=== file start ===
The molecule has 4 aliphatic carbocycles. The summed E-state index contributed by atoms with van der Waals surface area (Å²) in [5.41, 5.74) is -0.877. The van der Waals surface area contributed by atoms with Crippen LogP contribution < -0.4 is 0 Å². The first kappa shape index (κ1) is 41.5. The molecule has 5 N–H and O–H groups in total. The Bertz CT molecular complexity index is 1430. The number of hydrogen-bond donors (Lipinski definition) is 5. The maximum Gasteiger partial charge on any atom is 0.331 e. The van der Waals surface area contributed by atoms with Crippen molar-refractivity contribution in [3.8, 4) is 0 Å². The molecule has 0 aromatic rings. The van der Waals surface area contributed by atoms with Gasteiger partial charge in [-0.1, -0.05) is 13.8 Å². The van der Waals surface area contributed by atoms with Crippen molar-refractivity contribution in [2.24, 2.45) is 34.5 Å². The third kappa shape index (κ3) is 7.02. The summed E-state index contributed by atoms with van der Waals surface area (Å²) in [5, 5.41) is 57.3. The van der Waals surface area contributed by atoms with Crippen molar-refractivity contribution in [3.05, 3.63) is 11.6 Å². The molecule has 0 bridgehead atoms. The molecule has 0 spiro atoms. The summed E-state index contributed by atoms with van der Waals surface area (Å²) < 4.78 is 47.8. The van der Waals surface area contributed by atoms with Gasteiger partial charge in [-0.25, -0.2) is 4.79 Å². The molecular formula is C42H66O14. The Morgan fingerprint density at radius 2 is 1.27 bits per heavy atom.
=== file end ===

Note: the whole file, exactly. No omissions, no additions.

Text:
The molecule has 4 aliphatic carbocycles. The summed E-state index contributed by atoms with van der Waals surface area (Å²) in [5.41, 5.74) is -0.877. The van der Waals surface area contributed by atoms with Crippen LogP contribution < -0.4 is 0 Å². The first kappa shape index (κ1) is 41.5. The molecule has 5 N–H and O–H groups in total. The Bertz CT molecular complexity index is 1430. The number of hydrogen-bond donors (Lipinski definition) is 5. The maximum Gasteiger partial charge on any atom is 0.331 e. The van der Waals surface area contributed by atoms with Crippen molar-refractivity contribution in [3.8, 4) is 0 Å². The molecule has 0 aromatic rings. The van der Waals surface area contributed by atoms with Gasteiger partial charge in [-0.1, -0.05) is 13.8 Å². The van der Waals surface area contributed by atoms with Crippen molar-refractivity contribution in [2.24, 2.45) is 34.5 Å². The third kappa shape index (κ3) is 7.02. The summed E-state index contributed by atoms with van der Waals surface area (Å²) in [5, 5.41) is 57.3. The van der Waals surface area contributed by atoms with Crippen molar-refractivity contribution in [3.05, 3.63) is 11.6 Å². The molecule has 0 bridgehead atoms. The molecule has 0 spiro atoms. The summed E-state index contributed by atoms with van der Waals surface area (Å²) < 4.78 is 47.8. The van der Waals surface area contributed by atoms with Gasteiger partial charge in [-0.25, -0.2) is 4.79 Å². The molecular formula is C42H66O14. The Morgan fingerprint density at radius 2 is 1.27 bits per heavy atom.